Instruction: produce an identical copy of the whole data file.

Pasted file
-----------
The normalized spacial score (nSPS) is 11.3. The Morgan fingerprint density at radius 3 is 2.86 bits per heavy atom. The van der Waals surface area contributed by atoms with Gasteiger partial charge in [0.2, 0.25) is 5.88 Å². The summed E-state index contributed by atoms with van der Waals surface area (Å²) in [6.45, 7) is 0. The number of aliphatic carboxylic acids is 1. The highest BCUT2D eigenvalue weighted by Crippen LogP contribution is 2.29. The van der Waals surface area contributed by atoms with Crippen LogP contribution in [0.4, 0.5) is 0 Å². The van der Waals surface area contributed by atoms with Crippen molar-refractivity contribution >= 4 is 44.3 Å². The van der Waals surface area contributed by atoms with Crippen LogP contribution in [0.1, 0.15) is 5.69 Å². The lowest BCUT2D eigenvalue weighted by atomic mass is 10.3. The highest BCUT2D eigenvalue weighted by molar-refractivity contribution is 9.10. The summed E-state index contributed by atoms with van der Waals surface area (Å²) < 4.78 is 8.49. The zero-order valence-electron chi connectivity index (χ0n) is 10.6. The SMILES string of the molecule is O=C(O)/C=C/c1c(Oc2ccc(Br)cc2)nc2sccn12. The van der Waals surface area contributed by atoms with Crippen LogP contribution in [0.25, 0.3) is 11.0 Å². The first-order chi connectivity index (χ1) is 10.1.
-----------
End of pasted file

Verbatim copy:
The normalized spacial score (nSPS) is 11.3. The Morgan fingerprint density at radius 3 is 2.86 bits per heavy atom. The van der Waals surface area contributed by atoms with Gasteiger partial charge in [0.2, 0.25) is 5.88 Å². The summed E-state index contributed by atoms with van der Waals surface area (Å²) in [6.45, 7) is 0. The number of aliphatic carboxylic acids is 1. The highest BCUT2D eigenvalue weighted by Crippen LogP contribution is 2.29. The van der Waals surface area contributed by atoms with Crippen LogP contribution in [0.4, 0.5) is 0 Å². The van der Waals surface area contributed by atoms with Crippen molar-refractivity contribution >= 4 is 44.3 Å². The van der Waals surface area contributed by atoms with Crippen LogP contribution in [0.1, 0.15) is 5.69 Å². The lowest BCUT2D eigenvalue weighted by atomic mass is 10.3. The highest BCUT2D eigenvalue weighted by molar-refractivity contribution is 9.10. The summed E-state index contributed by atoms with van der Waals surface area (Å²) < 4.78 is 8.49. The zero-order valence-electron chi connectivity index (χ0n) is 10.6. The SMILES string of the molecule is O=C(O)/C=C/c1c(Oc2ccc(Br)cc2)nc2sccn12. The van der Waals surface area contributed by atoms with Crippen LogP contribution in [0.25, 0.3) is 11.0 Å². The first-order chi connectivity index (χ1) is 10.1.